The Jakarta Post
Dozens of road accidents over the Christmas break have left more than 50 people dead since holiday exodus began last week.
The highest death toll was recorded in an accident in South Sumatra on Monday evening that saw a bus plunge into a ravine in the province’s Pagar Alam district, killing 31 people and injuring 13 others.
The bus, which left Bengkulu province for Palembang, carried dozens of passengers when it suddenly careered into an 80-meter ravine under an uphill road with sharp declines and fell into Lematang River.
Passengers who survived the accident recounted that they woke up to darkness and coldness as river water crept inside the partially submerged bus.
Aldi Pratama, 18, recalled bashing his head on the window next to his seat in his attempt to break out of the sinking bus. He was stuck on one side of the bus with seven other survivors, he said.
“We called out for help for about one hour. People eventually came and evacuated us [from inside the bus] using rubber tires,” Aldi said at Basemah Hospital in South Sumatra.
Ridwan, another survivor, said he woke up to a scream coming from a female passenger moments before the bus plunged and submerged into the river.
“I can’t recall how I got out of the bus. I just called out for help for about an hour. Maybe it was fate that I survived,” said Ridwan, who rode the bus to visit his family’s home in Banyuasin, South Sumatra.
As of Wednesday, authorities have retrieved 31 dead bodies following two days of search and rescue operations in the area, Palembang Search and Rescue Agency official Benteng Telau said as reported by Antara.
According to the Pagar Alam Police, the bus had around 50 people on board the night of the accident.
The dead victims and the injured victims have been taken to Pagaralam's Basemah General Hospital. Twenty-five dead bodies were handed over to their families on Wednesday.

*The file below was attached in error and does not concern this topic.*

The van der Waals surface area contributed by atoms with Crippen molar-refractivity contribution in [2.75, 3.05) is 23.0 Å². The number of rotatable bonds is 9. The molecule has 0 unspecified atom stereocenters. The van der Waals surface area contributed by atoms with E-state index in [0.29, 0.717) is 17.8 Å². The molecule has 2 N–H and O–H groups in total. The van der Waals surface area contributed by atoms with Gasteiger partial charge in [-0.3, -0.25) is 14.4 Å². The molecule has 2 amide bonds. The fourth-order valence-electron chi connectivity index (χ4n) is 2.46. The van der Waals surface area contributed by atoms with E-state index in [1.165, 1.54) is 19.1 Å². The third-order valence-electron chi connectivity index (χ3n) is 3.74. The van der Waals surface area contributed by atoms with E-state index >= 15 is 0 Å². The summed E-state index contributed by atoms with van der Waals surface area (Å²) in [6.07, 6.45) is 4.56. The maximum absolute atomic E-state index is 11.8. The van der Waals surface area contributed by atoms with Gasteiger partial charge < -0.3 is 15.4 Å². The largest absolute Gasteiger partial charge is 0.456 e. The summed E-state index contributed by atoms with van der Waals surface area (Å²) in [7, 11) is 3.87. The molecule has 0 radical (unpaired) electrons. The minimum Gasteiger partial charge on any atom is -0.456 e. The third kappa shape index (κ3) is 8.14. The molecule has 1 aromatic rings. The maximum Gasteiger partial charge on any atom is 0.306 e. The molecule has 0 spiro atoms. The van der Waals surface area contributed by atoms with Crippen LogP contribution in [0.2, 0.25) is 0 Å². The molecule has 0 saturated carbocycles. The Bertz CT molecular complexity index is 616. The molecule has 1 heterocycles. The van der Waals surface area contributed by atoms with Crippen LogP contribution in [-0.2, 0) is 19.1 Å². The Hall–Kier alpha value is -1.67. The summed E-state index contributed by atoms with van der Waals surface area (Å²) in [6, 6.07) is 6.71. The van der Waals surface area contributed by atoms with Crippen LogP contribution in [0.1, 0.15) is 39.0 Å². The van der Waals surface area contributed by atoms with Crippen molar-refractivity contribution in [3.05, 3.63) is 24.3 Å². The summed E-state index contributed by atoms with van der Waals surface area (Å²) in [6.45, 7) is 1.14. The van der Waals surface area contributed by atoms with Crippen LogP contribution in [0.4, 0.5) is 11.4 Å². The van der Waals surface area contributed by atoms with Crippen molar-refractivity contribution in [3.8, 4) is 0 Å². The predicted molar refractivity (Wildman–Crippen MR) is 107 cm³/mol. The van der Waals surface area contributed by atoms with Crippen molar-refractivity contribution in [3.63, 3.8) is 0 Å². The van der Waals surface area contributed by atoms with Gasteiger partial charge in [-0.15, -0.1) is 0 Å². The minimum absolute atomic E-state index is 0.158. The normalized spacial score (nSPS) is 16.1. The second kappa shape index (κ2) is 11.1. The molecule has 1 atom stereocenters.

"There is a possibility that the number of victims will increase," Benteng said.
Pagar Alam Police spokesperson chief Brig. Paino said the U-shaped Lematang route hairpin where the tragedy took place had seen its fair share of similar accidents.
In 2017, families of Indonesian Military members fell victim to a similar accident in the area.
“Our preliminary investigation found that the bus had been speeding on the evening of the accident. The vehicle then went straight [into the ravine] and plunged into the nearby river,” Paino said.
The latest accident adds to a long list of road accidents involving buses in the past year, with 13 accidents killing more than 70 people nationwide and injuring dozens of others.
Separately, Rita, a representative of bus company PT. Sriwijaya Pratama Express, said its management would provide compensation for both the dead and injured victims through its cooperation with state-owned insurance company Jasa Raharja.
She said the company had yet to determine the exact cause of the accident. However, she assured that prior to the accident, the bus' driver and co-drivers, as well as the vehicle itself were all in good condition.
Prior to the deadly bus accident, the National Police Traffic Corps (Korlantas) recorded that as of Monday, twenty-three people had died in 47 traffic accidents during the Christmas and year-end exodus that started over the weekend.
Data from Korlantas shows the accidents involved 52 motorcycles, 19 cargo vehicles, 11 cars and six buses.
Argo said during this holiday season, the police had deployed additional officers to prevent traffic accidents. Thus far, the officers have issued more than 3,300 tickets for traffic violations and more than 3,500 warnings.
“With such measures, we expect to reduce the number of traffic accidents and their effects,” Argo said.
Argo also advised holiday travelers and motorists to be on alert when on the road.
“Motorists must remain alert, be healthy, have a license and registration and obey all regulations. By doing this, God willing, they can enjoy Christmas and New Year’s with friends and family.” (rfa)